Monday, January 24, 2011


The Unicode Standard version 6 released in 2010 has characters for a variety of emoticons. Apparently these and a great many other additions come from the telephone world of Japan, where they are common on cell phones. I decided to do my version of them when I was updating my picture font Ingy Ding. Here are the results:

 The first three, the smiles and the frown, have been Unicode characters for some time and are at 2639-263B. The others are new, found in the unicode range 1F600-1F640.

More recently I updated a font called AllSmiles, and thought that it might be appropriate to add some emoticons to it. Here they are.
The emoticons at the end are supposed to be cat faces. I have no idea why they are there, but apparently they are in use in Japan.

One of the problems I had in designing these is that because the characters are so new, I could not find any typefaces that had them except for the reference font used by the Unicode Consortium. It is easier to design when there are several different interpretations of a symbol to use as guides.

It is rather interesting how even small changes in position or emphasis changes the impression one gets from these little images. 

Thursday, January 13, 2011

What do you see?

I have been playing a lot with various unicode characters recently. (For a result, see Ingy Ding MCD, a font with over 1400 characters.) Among the thousands of symbols with assigned unicode numbers are these three:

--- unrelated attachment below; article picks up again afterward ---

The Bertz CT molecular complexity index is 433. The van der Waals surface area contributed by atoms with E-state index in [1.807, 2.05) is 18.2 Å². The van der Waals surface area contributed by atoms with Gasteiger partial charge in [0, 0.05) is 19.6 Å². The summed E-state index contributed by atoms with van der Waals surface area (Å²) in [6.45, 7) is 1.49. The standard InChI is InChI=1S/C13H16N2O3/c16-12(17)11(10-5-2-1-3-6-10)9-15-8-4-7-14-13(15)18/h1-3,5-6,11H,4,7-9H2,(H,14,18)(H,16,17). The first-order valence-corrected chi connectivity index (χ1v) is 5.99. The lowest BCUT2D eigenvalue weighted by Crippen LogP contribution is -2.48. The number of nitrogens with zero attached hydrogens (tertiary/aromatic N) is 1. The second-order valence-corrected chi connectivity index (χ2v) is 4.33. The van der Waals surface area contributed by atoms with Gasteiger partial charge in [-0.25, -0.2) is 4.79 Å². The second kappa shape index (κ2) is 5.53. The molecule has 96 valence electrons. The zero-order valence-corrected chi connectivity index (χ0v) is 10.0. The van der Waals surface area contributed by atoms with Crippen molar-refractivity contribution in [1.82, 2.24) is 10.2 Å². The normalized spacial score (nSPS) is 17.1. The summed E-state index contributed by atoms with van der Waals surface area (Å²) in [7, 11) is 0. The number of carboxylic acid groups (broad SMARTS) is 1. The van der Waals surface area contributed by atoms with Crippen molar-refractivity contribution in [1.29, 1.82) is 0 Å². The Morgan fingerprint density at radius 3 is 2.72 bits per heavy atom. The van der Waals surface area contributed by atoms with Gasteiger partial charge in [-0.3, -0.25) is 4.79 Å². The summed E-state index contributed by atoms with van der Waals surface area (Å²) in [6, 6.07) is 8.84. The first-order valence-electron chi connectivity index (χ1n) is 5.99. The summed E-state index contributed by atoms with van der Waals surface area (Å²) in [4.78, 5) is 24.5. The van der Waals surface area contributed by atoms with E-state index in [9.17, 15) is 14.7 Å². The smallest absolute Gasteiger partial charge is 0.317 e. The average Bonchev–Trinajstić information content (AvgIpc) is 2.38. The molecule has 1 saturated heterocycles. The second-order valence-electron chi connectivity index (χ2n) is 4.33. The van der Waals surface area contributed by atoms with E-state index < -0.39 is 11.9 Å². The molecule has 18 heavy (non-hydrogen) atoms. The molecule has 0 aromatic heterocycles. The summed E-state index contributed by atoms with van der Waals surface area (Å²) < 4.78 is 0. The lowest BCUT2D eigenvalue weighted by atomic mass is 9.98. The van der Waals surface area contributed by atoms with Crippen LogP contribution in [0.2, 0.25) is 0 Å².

What are they?

Sometimes what you see depends a great deal on what you expect to see. What do you see in these symbols? Some people see gun sights or cross hairs. These happen to be unicode characters:
Circled plus ⊕ unicode 2295
Position Indicator ⌖ unicode 2316
N-ary circled plus operator ⨁ unicode 2A01
as they appear on my computer.

The position indicator is meant to show exact location. Given that there is a symbol meant to show exact location, one should not be too surprised to see it used on a map. But there are exceptions, and those exceptions may tell us more about what people expect to see than anything else.

(If you want eliminationist rhetoric on a map, a delete right or a delete left, the ERASE TO THE LEFT ⌫ unicode 232B or ERASE TO THE RIGHT ⌦ unicode 2326 seem more appropriate. As for a gunsight, I think a symbol that looks like a gun sight is unicode 2324 ⌤ The "UP ARROWHEAD BETWEEN TWO HORIZONTAL BARS" or enter key symbols fits.)

A great place to explore unicode other than is